Until fairly recently, the majority of computer scientists have been primarily experimenting with feed-forward neural networks to calculate prediction problems such as, is an email message spam or not? In a typical feed-forward neural network, input is given to the model. The model then processes the input behind the scenes in hidden layers and spits out an output. The hidden layers are arranged in a sort of pyramid structure where each higher layer is calculated based on input and calculations from each successive lower layer, but not vice-versa (higher-layer levels do not affect lower layers). For example, a feed-forward network might be used to determine objects in an image. The lower layers will analyze the shapes and lines of an object while the higher layers will combine the shapes and classify the object.


One of the major limitations of a feed-forward neural network is that it has no memory. Each prediction is independent from previous calculations, as if it were the first and only prediction the network ever made. But for many tasks, such as translating a sentence or paragraph, inputs should consist of sequential and contextually related data. For example, it would be difficult to make sense of a single word in a sentence without the context provided by the surrounding words.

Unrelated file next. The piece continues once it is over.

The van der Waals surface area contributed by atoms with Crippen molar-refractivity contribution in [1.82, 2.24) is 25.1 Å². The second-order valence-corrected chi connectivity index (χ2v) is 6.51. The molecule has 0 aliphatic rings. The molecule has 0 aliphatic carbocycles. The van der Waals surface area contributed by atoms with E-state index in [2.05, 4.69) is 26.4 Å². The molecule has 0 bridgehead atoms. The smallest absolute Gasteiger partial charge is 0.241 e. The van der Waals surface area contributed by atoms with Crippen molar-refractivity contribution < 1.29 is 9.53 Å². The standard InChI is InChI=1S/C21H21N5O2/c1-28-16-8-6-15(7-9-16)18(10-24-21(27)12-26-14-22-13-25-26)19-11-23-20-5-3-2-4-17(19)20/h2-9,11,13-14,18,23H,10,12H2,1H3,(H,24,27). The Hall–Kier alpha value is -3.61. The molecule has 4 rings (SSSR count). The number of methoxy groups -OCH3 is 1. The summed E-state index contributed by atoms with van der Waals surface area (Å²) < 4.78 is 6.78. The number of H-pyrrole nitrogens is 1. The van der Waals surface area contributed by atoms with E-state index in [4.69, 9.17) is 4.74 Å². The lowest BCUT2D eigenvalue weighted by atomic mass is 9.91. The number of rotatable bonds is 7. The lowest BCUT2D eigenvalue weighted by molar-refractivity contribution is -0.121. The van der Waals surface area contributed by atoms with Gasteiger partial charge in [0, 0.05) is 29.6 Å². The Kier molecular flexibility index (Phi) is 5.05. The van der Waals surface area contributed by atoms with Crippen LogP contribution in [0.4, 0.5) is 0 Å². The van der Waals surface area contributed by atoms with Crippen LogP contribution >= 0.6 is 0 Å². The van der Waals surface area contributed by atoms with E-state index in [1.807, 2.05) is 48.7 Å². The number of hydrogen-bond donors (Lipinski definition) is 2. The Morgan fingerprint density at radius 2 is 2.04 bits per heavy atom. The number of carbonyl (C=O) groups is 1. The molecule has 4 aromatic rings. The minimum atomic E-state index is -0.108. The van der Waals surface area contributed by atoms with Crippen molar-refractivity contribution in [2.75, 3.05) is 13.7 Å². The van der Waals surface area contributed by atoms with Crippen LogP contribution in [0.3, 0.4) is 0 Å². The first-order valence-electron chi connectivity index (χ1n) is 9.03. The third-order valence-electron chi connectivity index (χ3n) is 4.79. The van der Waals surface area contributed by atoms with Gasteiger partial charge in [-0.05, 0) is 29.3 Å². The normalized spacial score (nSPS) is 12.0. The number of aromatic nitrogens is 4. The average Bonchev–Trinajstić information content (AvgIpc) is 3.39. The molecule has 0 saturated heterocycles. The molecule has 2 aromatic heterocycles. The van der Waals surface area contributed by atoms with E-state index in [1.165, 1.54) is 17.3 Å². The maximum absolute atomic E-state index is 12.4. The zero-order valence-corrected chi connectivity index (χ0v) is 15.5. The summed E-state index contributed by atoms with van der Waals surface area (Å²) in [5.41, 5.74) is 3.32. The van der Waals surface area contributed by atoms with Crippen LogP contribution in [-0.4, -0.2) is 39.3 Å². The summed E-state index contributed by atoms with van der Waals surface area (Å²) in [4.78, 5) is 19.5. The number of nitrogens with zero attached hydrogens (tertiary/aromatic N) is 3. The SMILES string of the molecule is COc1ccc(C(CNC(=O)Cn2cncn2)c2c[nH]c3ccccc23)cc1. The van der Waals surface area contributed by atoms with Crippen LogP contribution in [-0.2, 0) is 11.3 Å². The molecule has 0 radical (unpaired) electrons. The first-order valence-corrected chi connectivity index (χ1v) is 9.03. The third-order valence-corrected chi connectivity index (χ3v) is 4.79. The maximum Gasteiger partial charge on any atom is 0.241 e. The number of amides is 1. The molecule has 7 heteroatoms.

RNNs are different because they add another set of connections between the neurons. These links allow the activations from the neurons in a hidden layer to feed back into themselves at the next step in the sequence. In other words, at every step, a hidden layer receives both activation from the layer below it and also from the previous step in the sequence. This structure essentially gives recurrent neural networks memory. So for the task of object detection, an RNN can draw upon its previous classifications of dogs to help determine if the current image is a dog.


This flexible structure in the hidden layer allows RNNs to be very good for character-level language models. Char RNN, originally created by Andrej Karpathy, is a model that takes one text file as input and trains an RNN to learn to predict the next character in a sequence. The RNN can generate text character by character that will look like the original training data. A demo has been trained using transcripts of various TED Talks. Feed the model one or several keywords and it will generate a passage about the keyword(s) in the voice/style of a TED Talk.


These models show new breakthroughs in machine intelligence that has become possible because of deep learning. Deep learning shows that we can solve problems that we could never solve before, and we have not yet reached that plateau. Expect to see many more exciting things like driverless cars over the next couple of years as a result of deep learning innovation.